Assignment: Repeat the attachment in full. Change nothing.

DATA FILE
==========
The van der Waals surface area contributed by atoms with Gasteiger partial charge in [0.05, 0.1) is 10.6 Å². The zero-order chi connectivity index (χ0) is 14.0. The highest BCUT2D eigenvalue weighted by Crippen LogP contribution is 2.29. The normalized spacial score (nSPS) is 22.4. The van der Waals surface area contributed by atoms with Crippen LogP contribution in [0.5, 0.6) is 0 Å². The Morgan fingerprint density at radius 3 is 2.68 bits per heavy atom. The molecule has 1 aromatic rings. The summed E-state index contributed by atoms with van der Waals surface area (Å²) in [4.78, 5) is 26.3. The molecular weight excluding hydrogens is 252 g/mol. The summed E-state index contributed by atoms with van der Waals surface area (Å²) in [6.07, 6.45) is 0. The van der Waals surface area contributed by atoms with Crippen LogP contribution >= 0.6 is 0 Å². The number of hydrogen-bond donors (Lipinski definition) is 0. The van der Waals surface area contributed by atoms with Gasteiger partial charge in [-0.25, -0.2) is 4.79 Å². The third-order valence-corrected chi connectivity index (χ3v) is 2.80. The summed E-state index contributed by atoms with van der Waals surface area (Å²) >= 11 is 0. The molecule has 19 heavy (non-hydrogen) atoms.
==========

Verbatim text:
The van der Waals surface area contributed by atoms with Gasteiger partial charge in [0.05, 0.1) is 10.6 Å². The zero-order chi connectivity index (χ0) is 14.0. The highest BCUT2D eigenvalue weighted by Crippen LogP contribution is 2.29. The normalized spacial score (nSPS) is 22.4. The van der Waals surface area contributed by atoms with Crippen LogP contribution in [0.5, 0.6) is 0 Å². The Morgan fingerprint density at radius 3 is 2.68 bits per heavy atom. The molecule has 1 aromatic rings. The summed E-state index contributed by atoms with van der Waals surface area (Å²) in [4.78, 5) is 26.3. The molecular weight excluding hydrogens is 252 g/mol. The summed E-state index contributed by atoms with van der Waals surface area (Å²) in [6.07, 6.45) is 0. The van der Waals surface area contributed by atoms with Crippen LogP contribution >= 0.6 is 0 Å². The number of hydrogen-bond donors (Lipinski definition) is 0. The van der Waals surface area contributed by atoms with Gasteiger partial charge in [-0.25, -0.2) is 4.79 Å². The third-order valence-corrected chi connectivity index (χ3v) is 2.80. The summed E-state index contributed by atoms with van der Waals surface area (Å²) >= 11 is 0. The molecule has 19 heavy (non-hydrogen) atoms.